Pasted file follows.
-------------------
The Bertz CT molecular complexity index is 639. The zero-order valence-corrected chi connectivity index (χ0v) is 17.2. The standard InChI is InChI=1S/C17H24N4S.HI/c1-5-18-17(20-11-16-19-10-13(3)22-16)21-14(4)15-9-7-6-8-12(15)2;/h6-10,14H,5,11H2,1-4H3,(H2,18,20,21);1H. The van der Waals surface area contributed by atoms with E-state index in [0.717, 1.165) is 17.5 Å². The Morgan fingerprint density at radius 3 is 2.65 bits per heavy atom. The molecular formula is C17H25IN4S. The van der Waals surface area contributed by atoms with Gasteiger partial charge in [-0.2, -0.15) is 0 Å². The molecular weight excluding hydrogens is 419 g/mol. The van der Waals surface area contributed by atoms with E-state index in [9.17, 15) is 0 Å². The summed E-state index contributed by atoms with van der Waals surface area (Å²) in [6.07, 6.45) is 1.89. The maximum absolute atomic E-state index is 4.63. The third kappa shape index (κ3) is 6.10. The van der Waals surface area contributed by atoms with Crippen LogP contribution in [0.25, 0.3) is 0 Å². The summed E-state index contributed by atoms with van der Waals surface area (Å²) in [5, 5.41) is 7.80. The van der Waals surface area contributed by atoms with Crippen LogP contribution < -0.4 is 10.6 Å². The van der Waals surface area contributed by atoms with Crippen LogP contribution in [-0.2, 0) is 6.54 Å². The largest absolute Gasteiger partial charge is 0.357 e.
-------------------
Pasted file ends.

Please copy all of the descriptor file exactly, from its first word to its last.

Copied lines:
The Bertz CT molecular complexity index is 639. The zero-order valence-corrected chi connectivity index (χ0v) is 17.2. The standard InChI is InChI=1S/C17H24N4S.HI/c1-5-18-17(20-11-16-19-10-13(3)22-16)21-14(4)15-9-7-6-8-12(15)2;/h6-10,14H,5,11H2,1-4H3,(H2,18,20,21);1H. The van der Waals surface area contributed by atoms with E-state index in [0.717, 1.165) is 17.5 Å². The Morgan fingerprint density at radius 3 is 2.65 bits per heavy atom. The molecular formula is C17H25IN4S. The van der Waals surface area contributed by atoms with Gasteiger partial charge in [-0.2, -0.15) is 0 Å². The molecular weight excluding hydrogens is 419 g/mol. The van der Waals surface area contributed by atoms with E-state index in [9.17, 15) is 0 Å². The summed E-state index contributed by atoms with van der Waals surface area (Å²) in [6.07, 6.45) is 1.89. The maximum absolute atomic E-state index is 4.63. The third kappa shape index (κ3) is 6.10. The van der Waals surface area contributed by atoms with Crippen LogP contribution in [0.25, 0.3) is 0 Å². The summed E-state index contributed by atoms with van der Waals surface area (Å²) in [5, 5.41) is 7.80. The van der Waals surface area contributed by atoms with Crippen LogP contribution < -0.4 is 10.6 Å². The van der Waals surface area contributed by atoms with Crippen LogP contribution in [-0.2, 0) is 6.54 Å². The largest absolute Gasteiger partial charge is 0.357 e.